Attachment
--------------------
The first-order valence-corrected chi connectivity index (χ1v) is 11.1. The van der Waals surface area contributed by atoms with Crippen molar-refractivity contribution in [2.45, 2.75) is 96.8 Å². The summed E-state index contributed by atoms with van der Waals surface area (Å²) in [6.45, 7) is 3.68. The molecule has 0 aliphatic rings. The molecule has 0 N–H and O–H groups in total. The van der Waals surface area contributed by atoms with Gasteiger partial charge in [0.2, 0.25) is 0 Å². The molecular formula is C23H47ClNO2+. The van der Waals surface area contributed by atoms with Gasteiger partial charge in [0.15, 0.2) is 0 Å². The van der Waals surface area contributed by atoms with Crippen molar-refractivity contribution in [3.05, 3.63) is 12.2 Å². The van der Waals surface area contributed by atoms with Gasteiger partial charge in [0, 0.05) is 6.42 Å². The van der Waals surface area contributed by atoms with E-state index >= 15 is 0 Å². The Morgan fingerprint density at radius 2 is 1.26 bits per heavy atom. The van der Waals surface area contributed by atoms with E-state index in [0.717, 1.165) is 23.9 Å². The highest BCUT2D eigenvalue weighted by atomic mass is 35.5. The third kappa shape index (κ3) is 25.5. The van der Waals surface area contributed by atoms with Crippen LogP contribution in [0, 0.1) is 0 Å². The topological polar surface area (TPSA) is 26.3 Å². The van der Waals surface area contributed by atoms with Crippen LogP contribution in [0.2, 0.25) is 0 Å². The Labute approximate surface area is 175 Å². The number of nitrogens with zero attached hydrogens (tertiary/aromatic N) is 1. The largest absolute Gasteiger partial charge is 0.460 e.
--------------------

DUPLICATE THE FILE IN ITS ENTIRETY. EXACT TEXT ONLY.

The first-order valence-corrected chi connectivity index (χ1v) is 11.1. The van der Waals surface area contributed by atoms with Crippen molar-refractivity contribution in [2.45, 2.75) is 96.8 Å². The summed E-state index contributed by atoms with van der Waals surface area (Å²) in [6.45, 7) is 3.68. The molecule has 0 aliphatic rings. The molecule has 0 N–H and O–H groups in total. The van der Waals surface area contributed by atoms with Gasteiger partial charge in [0.2, 0.25) is 0 Å². The molecular formula is C23H47ClNO2+. The van der Waals surface area contributed by atoms with Gasteiger partial charge in [0.15, 0.2) is 0 Å². The van der Waals surface area contributed by atoms with Crippen molar-refractivity contribution in [3.05, 3.63) is 12.2 Å². The van der Waals surface area contributed by atoms with Gasteiger partial charge in [0, 0.05) is 6.42 Å². The van der Waals surface area contributed by atoms with E-state index >= 15 is 0 Å². The Morgan fingerprint density at radius 2 is 1.26 bits per heavy atom. The van der Waals surface area contributed by atoms with E-state index in [0.717, 1.165) is 23.9 Å². The highest BCUT2D eigenvalue weighted by atomic mass is 35.5. The third kappa shape index (κ3) is 25.5. The van der Waals surface area contributed by atoms with Crippen LogP contribution in [0, 0.1) is 0 Å². The topological polar surface area (TPSA) is 26.3 Å². The van der Waals surface area contributed by atoms with Crippen LogP contribution in [0.2, 0.25) is 0 Å². The Labute approximate surface area is 175 Å². The number of nitrogens with zero attached hydrogens (tertiary/aromatic N) is 1. The largest absolute Gasteiger partial charge is 0.460 e.